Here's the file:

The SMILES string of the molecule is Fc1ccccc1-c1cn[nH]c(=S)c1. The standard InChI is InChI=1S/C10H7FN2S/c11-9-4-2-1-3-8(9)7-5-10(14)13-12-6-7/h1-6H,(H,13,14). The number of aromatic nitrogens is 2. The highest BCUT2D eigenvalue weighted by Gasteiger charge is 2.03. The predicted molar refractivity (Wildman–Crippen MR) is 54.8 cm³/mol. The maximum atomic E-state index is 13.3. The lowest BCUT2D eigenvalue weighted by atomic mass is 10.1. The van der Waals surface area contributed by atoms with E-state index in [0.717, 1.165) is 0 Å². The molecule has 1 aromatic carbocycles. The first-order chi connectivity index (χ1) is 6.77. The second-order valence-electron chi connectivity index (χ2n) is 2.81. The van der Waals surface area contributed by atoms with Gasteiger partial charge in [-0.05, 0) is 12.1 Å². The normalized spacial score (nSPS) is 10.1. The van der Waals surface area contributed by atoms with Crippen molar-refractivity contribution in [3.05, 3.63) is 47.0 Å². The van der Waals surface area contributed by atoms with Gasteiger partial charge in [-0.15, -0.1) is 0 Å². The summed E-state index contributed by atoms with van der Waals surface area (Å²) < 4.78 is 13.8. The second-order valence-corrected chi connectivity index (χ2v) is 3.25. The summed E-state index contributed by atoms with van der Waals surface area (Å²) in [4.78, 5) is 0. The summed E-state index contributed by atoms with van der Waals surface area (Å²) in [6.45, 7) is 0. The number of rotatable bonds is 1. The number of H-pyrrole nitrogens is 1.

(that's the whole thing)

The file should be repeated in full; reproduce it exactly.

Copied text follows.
The SMILES string of the molecule is Fc1ccccc1-c1cn[nH]c(=S)c1. The standard InChI is InChI=1S/C10H7FN2S/c11-9-4-2-1-3-8(9)7-5-10(14)13-12-6-7/h1-6H,(H,13,14). The number of aromatic nitrogens is 2. The highest BCUT2D eigenvalue weighted by Gasteiger charge is 2.03. The predicted molar refractivity (Wildman–Crippen MR) is 54.8 cm³/mol. The maximum atomic E-state index is 13.3. The lowest BCUT2D eigenvalue weighted by atomic mass is 10.1. The van der Waals surface area contributed by atoms with E-state index in [0.717, 1.165) is 0 Å². The molecule has 1 aromatic carbocycles. The first-order chi connectivity index (χ1) is 6.77. The second-order valence-electron chi connectivity index (χ2n) is 2.81. The van der Waals surface area contributed by atoms with Gasteiger partial charge in [-0.05, 0) is 12.1 Å². The normalized spacial score (nSPS) is 10.1. The van der Waals surface area contributed by atoms with Crippen molar-refractivity contribution in [3.05, 3.63) is 47.0 Å². The van der Waals surface area contributed by atoms with Gasteiger partial charge in [-0.15, -0.1) is 0 Å². The summed E-state index contributed by atoms with van der Waals surface area (Å²) < 4.78 is 13.8. The second-order valence-corrected chi connectivity index (χ2v) is 3.25. The summed E-state index contributed by atoms with van der Waals surface area (Å²) in [4.78, 5) is 0. The summed E-state index contributed by atoms with van der Waals surface area (Å²) in [6.45, 7) is 0. The number of rotatable bonds is 1. The number of H-pyrrole nitrogens is 1.